2.       A stolen corpse does not inspire people the way the disciples were inspired.  Let’s follow the logic here.  If the disciples did somehow manage to retrieve Jesus’ body, what do we assume they did with it?  Did they just move it someplace else and bury it in secret?  And how would this act of deceit cause them to go from fearful, cowering followers of a condemned Messiah, to the fearless preachers of a risen Messiah?  If Jesus was not raised, and they knew this to be true, it would be insanity to willingly die for what one knows is a lie.  People will sometimes willingly die for what they truly believe, even if it is actually untrue; but people will not willingly die for what they know to be false.  The writings and teachings of these men indicate they were completely convinced that Jesus had risen from the grave.  The tomb was empty and the disciples had nothing to do with it.

3.       A mere empty tomb would not inspire the disciples the way they were inspired.  Is it possible that someone else took the body of Christ?  Perhaps some fanatical wing of Jesus’ followers stole the body, the disciples found the tomb empty yet never found out who did it.  Well, this argument fails from the start since it cannot overcome the objections above regarding the guard.  But assuming such an event did occur, would the disciples’ reaction be one of elation and empowerment?  Rather, would it not more likely be bewilderment and sadness that someone stole the body?  They would be beside themselves wondering who would do such a thing.  In fact, the initial reaction of the women at the tomb was that someone took Jesus’ body, and it greatly upset them.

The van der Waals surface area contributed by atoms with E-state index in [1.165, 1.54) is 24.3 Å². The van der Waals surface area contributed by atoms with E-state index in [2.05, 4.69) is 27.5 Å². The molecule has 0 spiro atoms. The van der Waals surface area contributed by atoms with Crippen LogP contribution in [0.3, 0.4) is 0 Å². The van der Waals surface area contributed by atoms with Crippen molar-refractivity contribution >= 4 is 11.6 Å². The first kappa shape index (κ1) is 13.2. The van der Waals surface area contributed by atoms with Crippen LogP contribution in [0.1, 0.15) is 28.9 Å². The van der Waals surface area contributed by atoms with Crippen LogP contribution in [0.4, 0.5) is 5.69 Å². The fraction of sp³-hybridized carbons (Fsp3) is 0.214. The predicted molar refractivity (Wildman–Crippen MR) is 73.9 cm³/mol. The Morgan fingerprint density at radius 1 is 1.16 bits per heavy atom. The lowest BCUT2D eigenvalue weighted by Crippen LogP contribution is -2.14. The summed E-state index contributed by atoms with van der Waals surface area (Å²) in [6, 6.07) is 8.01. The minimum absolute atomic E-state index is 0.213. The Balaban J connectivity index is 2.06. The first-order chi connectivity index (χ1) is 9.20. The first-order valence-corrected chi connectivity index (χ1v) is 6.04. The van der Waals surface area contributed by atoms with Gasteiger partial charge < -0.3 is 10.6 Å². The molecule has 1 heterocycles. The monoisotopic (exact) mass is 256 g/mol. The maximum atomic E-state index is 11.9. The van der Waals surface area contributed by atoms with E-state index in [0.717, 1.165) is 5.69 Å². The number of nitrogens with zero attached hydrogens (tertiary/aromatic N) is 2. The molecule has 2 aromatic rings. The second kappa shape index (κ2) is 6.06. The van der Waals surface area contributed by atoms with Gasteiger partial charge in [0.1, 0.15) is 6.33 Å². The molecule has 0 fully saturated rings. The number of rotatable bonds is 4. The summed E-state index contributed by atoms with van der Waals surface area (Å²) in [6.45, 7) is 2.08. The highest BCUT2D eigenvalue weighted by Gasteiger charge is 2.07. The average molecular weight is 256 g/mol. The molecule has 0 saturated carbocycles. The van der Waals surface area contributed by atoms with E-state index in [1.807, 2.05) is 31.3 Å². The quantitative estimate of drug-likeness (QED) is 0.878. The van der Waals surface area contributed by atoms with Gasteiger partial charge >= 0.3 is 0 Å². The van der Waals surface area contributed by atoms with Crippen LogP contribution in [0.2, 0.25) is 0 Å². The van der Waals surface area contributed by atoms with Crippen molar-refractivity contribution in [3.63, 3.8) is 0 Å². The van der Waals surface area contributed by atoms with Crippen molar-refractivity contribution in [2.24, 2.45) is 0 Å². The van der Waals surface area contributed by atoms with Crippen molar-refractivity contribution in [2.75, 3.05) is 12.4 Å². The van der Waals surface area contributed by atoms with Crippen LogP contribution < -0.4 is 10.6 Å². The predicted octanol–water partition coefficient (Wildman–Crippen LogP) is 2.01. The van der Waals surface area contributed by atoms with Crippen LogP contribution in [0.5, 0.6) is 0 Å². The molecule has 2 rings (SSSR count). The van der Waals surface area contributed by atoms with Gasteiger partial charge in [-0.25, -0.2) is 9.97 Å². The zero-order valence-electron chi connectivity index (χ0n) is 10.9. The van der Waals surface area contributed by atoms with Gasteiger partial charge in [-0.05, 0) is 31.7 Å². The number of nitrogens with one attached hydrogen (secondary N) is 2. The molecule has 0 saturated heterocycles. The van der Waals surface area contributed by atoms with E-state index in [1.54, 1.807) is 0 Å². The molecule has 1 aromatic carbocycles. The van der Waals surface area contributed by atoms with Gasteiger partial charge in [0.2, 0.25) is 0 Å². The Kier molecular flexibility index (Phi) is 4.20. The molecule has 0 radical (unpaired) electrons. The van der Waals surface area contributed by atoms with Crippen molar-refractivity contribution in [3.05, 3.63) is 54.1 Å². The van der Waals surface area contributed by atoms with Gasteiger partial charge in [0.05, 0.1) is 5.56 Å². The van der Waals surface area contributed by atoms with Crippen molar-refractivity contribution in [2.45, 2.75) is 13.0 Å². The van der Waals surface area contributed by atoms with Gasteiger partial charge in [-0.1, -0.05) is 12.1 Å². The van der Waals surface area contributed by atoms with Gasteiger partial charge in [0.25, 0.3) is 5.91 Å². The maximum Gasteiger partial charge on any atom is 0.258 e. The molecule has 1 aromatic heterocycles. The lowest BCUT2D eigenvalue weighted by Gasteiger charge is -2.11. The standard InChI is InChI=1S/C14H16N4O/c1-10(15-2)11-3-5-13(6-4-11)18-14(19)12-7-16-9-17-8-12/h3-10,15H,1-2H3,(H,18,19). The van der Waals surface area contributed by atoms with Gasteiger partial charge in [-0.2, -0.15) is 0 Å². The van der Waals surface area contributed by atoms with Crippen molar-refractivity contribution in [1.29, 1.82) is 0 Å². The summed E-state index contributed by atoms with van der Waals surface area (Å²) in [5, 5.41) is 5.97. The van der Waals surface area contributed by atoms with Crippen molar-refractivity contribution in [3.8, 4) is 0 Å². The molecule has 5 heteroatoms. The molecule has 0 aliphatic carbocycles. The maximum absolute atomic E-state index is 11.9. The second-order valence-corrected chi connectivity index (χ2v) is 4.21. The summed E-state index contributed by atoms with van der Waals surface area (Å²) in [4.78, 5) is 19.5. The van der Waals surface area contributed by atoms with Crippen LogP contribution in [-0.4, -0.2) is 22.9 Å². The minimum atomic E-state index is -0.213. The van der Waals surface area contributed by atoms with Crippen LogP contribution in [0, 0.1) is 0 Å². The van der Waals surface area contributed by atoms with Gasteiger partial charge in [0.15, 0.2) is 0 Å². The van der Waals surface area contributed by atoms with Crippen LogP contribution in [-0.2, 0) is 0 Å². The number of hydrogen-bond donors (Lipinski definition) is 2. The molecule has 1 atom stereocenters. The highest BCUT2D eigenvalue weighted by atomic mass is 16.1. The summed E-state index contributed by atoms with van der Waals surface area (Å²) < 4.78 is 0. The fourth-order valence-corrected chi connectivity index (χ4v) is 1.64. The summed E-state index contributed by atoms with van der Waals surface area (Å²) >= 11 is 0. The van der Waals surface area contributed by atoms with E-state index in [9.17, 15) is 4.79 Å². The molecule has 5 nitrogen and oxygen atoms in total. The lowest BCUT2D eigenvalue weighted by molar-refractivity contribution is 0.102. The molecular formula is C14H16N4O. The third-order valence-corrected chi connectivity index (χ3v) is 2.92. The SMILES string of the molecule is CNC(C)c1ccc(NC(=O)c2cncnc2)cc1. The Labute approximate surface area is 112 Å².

4.       If the disciples’ took the body, they would not have women as the first witnesses.  In 1st Century Palestine, a woman’s testimony was next to worthless.  It is highly unlikely that the conniving disciples would concoct a story about the resurrection that allows women to be the first witnesses.  If they had wanted to attract their fellow Jews, this was not the way to go – unless it really happened that way.

5.       If the disciples’ took the body, they would not have portrayed themselves the way they did.  Throughout the Gospels accounts, and even to the end, the disciples are portrayed in quite unflattering ways.  They doubt, say stupid things, do stupid things.  If they made the whole thing resurrection account up, would they really portray themselves this way?  I suppose someone could object that the Gospel writers’ were using some kind of ploy.  They intentionally used these unfavorable accounts to make the whole story more believable.  But such an argument projects modern ways of writing onto 1st Century writers.  People back then simply did not write that way.

It is telling indeed that the earliest argument against the resurrection of Christ was this one.  The religious leaders did not pretend to offer up arguments of mass hallucinations or argue that Jesus did not really die.  They knew better, though it seems probable they still were not convinced of the resurrection.  Perhaps they thought the soldiers were exaggerating the whole angel story, or maybe they thought that the disciples had help from magicians of some sort.  But it is certain that they knew the tomb was empty.  We must not fail to see what these religious men failed to see – the best answer for the empty tomb is the resurrection